Reincarnation so neatly fits the fundamental nature of experience, in which impressions rise out of nothing, endure for a while, then completely pass, that we fool ourselves we can see ‘evidence’ where we ought to suppose instead that this process has gone wrong, because instances in which conscious memories have not passed away suggest something else entirely, something that is acting on the level of the contents of impressions, rather than at the metaphysical level. This may be evidence for the so-called ‘akashic records’, wherein the contents of human experience are said to be stored, but reincarnation is not about the reappearance of contents; it’s supposedly the continuation of what gives rise to those contents.
Rudolf Steiner summed up his view on reincarnation in a single but profound phrase: ‘each individual is, in fact, his own species’ (Steiner 1904: Ch. 2).
In other words, as every creature is an instance of its species, yet the species itself is unmanifest, so each individual human (according to Steiner) is an instance of an unmanifest individuality, which is never born, but plays out its destiny through a sequence of human lives.
Therefore, something that is unmanifest endures (because things that are unmanifest are very good at this), but at the same time something manifest reappears, stays for a while, then disappears again – which is what manifest things, the contents of experience, do particularly well.
Rudolf Steiner was not Thomas Aquinas
We can have some fun with Steiner, because what was not widely known outside Steiner’s immediate circle until fairly recently (Meyer 2010), is that Steiner knew who he had been in his previous life. He was the scholastic philosopher St. Thomas Aquinas (1225-1274).
Although Steiner seemed happy with his view that ‘man is a species,’ among his writings in his previous incarnation as Aquinas, we find this: ‘the name “species” is not predicated of Socrates, so that one could say “Socrates is a species”‘ (Aquinas c.1254: Section 4).
Aquinas stated, in effect, that it’s nonsense to assert an individual has the essence of a species. His reason was that in the case of material beings, unless the species (e.g. ‘humanity’) signifies the whole of the individual in question (e.g. ‘Socrates’) and not only a part of the individual, then it cannot be said to be the essence of the individual (e.g. ‘Socrates is a humanity’ ?!). This does not make sense because a material being is not its own essence.
Spiritual beings, however (according to Aquinas) exist in a hierarchy, in which the higher the being, the closer it draws to its own essence, until we arrive at God who is pure existence and therefore His own essence (so of Whom, incidentally, it makes perfect sense to say: ‘God is a divinity’).
As a side-swipe, Aquinas points out that only the Platonists were silly enough to suppose the individual was a species, because they believed the species subsisted separately from its individual members in an alternative, unmanifest realm. Aquinas’ intellectual hero was, of course, the more materialistically inclined Aristotle.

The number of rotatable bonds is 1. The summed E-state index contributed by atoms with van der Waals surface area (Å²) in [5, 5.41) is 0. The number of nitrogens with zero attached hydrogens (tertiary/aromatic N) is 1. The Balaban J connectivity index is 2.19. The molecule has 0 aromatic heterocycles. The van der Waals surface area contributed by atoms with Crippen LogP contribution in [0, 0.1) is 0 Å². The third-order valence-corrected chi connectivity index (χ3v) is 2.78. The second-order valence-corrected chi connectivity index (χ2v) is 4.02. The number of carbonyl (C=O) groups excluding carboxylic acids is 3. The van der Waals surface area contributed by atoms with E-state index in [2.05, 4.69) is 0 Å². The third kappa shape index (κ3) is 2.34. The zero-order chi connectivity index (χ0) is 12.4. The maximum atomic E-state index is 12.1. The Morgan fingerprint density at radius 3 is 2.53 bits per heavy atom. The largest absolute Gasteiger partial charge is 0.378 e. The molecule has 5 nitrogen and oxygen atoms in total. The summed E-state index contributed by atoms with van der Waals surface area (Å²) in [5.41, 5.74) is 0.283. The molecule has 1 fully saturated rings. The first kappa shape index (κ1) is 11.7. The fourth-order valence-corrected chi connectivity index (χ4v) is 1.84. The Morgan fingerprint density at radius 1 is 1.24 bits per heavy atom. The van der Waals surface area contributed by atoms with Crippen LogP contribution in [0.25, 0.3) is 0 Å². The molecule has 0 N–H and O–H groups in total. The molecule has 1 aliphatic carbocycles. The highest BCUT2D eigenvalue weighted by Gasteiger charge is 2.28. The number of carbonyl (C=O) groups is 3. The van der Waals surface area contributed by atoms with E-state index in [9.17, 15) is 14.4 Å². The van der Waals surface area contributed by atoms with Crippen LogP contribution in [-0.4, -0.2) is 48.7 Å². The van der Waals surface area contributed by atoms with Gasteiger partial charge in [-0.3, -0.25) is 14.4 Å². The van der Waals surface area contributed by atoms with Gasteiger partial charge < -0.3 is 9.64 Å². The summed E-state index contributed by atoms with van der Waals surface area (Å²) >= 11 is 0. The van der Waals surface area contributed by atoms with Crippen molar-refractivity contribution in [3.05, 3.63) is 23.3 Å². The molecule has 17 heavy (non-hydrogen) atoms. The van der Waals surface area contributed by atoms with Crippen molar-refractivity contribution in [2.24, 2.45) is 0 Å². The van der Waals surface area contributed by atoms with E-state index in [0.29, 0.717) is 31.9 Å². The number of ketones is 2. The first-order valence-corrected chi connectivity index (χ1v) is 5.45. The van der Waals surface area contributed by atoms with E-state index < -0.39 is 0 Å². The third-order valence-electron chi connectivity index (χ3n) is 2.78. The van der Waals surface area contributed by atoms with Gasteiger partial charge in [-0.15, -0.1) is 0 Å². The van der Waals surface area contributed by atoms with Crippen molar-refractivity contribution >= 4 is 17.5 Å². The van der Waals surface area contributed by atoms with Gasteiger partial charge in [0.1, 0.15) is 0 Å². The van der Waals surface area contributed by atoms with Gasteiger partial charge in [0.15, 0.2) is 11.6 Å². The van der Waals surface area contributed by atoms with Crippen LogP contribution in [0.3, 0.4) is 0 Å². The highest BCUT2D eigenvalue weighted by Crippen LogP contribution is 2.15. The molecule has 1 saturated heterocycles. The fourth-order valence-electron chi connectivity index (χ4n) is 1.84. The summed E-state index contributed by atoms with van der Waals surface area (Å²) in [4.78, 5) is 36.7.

So how could Steiner suppose he was the reincarnation of a 13th century philosopher whom he went around actively contradicting in the 20th? Quite easily. Steiner’s view of reincarnation asserts that what continues from life to life is unmanifest; it is the ‘species’ not the individual. If Steiner was not that unmanifest being, then Aquinas was not it either. Reincarnation concerns the relationship of an individual biography (or ‘karma’) to what is unmanifest. The lives of Aquinas and Steiner stand equally in relation to this unmanifest, rather than directly in relation to one another. It is missing the point to say ‘Steiner was Aquinas.’ Steiner’s view was that both of them were instances of the same unnameable, unmanifest. They were ‘members of the same species’.
Indeed, both were teachers of a rational path for the attainment of spiritual knowledge. Aquinas applied Aristotle to Christianity; Steiner applied contemporary philosophy and science to the mystical tradition of his time. But evidently, the manifestations of this unmanifest species-being can change. For the Aristotelian Aquinas, it was anathema to suppose the individual was a species; this was something predicated only of a being liberated from matter. The work of Steiner’s lifetime, in contrast, was to swing the pendulum back in a more Platonic direction.
For Aquinas, our manifestation in matter removes us from the divine, whereas for Steiner, the nature of the divine is at the very heart of being human (Steiner 1914: Ch.2, pp.49-50).
Famously, four months before he died, Aquinas had a powerful mystical experience that he refused to speak of in detail. He abandoned his usual routine and refused to write any more. ‘I cannot,’ he explained to his secretary, ‘because all that I have written seems like straw to me.’
It’s unnecessary for the view of reincarnation proposed here, to speculate that at the end of Aquinas’ life the pendulum had swung towards Steiner already. But I just have.
St. Thomas Aquinas (c. 1254). ‘On Being and Essence’. Translation by Gyula Klima available on-line.
T.H. Meyer (2010). Rudolf Steiner’s Core Mission: The Birth and Development of Spiritual-Scientific Karma Research. Forest Row: Temple Lodge.
Rudolf Steiner (1904). Theosophy: An Introduction to the Supersensible Knowledge of the World and the Destination of Man. Translated by Henry B. Monges. Forest Row: Anthroposophic Press, 1971. Text available on-line.
Rudolf Steiner (1914). Occult Science. Translated by George and Mary Adams. Forest Row: Rudolf Steiner Press, 2005.